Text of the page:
School Aged Children of Incarcerated Parents: the Effects of Alternative Criminal Sentencing


Psychological folklore and empirical evidence suggest children of incarcerated parents are at risk for a range of adverse outcomes throughout life. While researchers and practitioners have aimed to understand and mitigate these risks, no study to date has examined how alternative sentencing affects child outcomes. The purpose of this study was to examine if maternal alternative criminal sentencing affected children’s behavior and parent–child attachment as reported by children. Children ages 8–14 whose mothers were recently released from an alternative criminal sentencing program were compared with children whose mothers had been recently released from prison. One hundred and two mothers and their children participated in this study. Results revealed statistically significant differences with children of alternatively sentenced mothers performed better on externalizing behavioral problems, total behavioral problems, parental trust, parental alienation, parental communication, and total parent–child attachment.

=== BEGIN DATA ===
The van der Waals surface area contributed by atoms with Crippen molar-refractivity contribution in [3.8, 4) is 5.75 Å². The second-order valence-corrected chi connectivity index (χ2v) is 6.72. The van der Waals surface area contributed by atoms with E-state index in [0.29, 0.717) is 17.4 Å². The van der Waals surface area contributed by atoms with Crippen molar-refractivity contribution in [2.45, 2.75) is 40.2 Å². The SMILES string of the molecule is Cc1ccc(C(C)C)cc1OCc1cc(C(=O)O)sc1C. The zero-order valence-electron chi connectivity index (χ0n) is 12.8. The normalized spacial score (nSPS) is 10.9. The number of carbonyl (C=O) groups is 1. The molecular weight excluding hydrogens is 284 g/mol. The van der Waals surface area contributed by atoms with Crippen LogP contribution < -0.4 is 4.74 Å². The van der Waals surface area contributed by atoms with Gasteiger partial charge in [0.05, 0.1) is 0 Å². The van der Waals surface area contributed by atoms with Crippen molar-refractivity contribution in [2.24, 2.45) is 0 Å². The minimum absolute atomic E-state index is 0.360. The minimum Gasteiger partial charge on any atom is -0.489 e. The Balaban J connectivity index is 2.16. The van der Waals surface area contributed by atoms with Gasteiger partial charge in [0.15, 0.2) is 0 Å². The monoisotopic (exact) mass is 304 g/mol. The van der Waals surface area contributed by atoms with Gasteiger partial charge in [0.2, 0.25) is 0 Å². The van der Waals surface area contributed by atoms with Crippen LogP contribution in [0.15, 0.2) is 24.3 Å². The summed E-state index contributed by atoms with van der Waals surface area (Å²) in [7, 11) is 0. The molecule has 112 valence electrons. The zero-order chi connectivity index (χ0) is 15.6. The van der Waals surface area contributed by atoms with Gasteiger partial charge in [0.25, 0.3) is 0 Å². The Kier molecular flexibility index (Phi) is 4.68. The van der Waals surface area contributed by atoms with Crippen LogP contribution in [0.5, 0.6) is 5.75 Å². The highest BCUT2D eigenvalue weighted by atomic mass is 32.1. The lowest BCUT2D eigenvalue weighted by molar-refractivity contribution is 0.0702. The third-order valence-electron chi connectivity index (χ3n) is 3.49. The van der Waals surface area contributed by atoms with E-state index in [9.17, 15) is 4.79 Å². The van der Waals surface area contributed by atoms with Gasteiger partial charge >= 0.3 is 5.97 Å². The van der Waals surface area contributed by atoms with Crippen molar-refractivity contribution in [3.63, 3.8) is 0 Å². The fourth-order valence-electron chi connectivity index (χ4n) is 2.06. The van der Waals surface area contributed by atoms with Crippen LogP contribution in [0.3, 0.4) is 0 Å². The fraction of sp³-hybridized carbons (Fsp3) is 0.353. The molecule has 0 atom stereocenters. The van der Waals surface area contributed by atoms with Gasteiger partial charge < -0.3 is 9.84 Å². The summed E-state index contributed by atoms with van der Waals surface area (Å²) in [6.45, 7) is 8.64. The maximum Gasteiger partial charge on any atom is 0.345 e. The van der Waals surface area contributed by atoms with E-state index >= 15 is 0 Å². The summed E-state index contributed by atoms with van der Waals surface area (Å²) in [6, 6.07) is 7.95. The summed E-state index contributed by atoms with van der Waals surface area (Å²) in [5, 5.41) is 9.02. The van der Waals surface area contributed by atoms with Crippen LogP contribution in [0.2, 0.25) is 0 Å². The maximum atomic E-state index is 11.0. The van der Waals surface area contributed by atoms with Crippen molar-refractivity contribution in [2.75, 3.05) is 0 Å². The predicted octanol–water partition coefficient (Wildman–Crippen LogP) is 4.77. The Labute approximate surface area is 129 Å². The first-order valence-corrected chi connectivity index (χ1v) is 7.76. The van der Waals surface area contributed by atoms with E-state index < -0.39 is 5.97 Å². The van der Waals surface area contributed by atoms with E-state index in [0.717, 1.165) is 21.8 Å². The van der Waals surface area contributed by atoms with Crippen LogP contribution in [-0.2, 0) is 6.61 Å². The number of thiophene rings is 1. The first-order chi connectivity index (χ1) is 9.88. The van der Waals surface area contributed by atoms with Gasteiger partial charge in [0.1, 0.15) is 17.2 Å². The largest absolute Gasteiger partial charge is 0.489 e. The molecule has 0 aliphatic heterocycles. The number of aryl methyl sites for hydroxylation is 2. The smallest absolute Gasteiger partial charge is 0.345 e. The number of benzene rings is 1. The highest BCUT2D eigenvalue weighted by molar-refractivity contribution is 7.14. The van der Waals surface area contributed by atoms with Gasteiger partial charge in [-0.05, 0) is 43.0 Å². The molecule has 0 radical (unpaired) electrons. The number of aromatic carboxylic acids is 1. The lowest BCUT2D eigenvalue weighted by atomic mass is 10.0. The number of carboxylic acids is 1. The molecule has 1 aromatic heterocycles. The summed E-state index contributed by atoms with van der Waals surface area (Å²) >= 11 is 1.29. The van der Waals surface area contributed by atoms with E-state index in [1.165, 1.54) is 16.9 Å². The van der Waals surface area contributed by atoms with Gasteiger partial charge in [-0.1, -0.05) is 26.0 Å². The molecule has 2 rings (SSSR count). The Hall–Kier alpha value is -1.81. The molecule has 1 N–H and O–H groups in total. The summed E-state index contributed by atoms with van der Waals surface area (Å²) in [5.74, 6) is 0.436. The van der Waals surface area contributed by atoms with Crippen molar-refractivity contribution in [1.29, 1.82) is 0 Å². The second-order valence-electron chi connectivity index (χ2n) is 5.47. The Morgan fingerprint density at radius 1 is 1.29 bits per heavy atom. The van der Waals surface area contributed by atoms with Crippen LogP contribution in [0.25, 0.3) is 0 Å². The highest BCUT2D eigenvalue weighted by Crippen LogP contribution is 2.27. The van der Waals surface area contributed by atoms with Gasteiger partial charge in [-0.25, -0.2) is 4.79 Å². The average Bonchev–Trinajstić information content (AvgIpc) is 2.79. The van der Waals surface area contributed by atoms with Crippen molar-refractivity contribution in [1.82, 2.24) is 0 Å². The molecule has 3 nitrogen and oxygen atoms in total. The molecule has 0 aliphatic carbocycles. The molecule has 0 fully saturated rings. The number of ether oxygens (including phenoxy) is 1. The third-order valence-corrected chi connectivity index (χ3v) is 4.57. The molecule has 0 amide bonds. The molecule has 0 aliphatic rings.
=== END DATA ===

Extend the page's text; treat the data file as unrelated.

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Correspondence to Lindsay Fry-Geier.

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This manuscript is based upon the first author’s master’s thesis.

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Fry-Geier, L., Hellman, C.M. School Aged Children of Incarcerated Parents: the Effects of Alternative Criminal Sentencing. Child Ind Res 10, 859–879 (2017).

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  • Parental incarceration/imprisonment
  • Alternative criminal sentencing
  • Maternal sentencing
  • Behavior problems
  • Attachment
  • Children of incarcerated parents